If you’re suffering with chronic pain, you are probably already aware of the connection between mental and emotional stress and physical tension and pain.  I have worked with persons experiencing chronic headaches for many years, and experience migraines myself from time to time, and stress/emotion is a definite part of the pattern.  Most of us experience this in one way or another at different times in our lives.  Often this is through muscular tension, but it can also show up in upset stomach, anxiety, widespread fatigue, or other stress related symptoms.  It is important to remember that stress involves a complex physiology that involves the entire body. It is important to remember that this connection is not “out there” or abstract.  The involvement of stress and emotion in the development of pain is not a weakness and a person is assuredly not to blame.  Yes, the brain is intimately involved in the experience of pain, but it is not “all in the head” meaning that it is not real or somehow the experience of it is “made up” or purely a psychological phenomena.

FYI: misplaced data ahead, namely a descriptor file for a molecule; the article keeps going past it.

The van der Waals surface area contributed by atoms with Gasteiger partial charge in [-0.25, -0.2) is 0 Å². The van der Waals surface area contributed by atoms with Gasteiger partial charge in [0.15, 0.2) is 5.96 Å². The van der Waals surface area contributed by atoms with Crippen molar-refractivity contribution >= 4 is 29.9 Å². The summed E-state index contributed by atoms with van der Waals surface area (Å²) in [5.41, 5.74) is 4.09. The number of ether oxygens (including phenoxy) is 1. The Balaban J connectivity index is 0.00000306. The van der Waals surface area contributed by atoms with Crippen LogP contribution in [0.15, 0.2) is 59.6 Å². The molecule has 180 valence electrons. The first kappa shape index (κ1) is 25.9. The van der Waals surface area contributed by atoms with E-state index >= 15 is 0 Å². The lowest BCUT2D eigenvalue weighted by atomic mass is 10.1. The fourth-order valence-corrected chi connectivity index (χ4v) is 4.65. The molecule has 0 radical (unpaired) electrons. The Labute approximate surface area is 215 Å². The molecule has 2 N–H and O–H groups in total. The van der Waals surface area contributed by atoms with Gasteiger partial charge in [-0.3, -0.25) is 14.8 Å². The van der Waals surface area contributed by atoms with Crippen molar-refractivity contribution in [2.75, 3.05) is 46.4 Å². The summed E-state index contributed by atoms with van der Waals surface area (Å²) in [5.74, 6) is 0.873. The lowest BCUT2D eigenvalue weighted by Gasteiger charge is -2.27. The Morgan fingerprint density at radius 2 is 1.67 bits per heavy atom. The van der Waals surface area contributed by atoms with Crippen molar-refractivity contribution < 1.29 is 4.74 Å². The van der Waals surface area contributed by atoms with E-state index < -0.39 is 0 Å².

To summarize, there is a very real physiological connection between emotion and the muscles, nerves and other tissues and functions of the body.

Historically we have tended to think of the mind, body, and emotions as separate things, but they are not actually separate.  They are all part of a whole, the “living system” that we each are.  Mind, body and emotions have shared physiology – electrical, cellular, chemical…  For an overview of this, the classic book by Candace Pert, Molecules of Emotion, is a great starting point if you would like more information.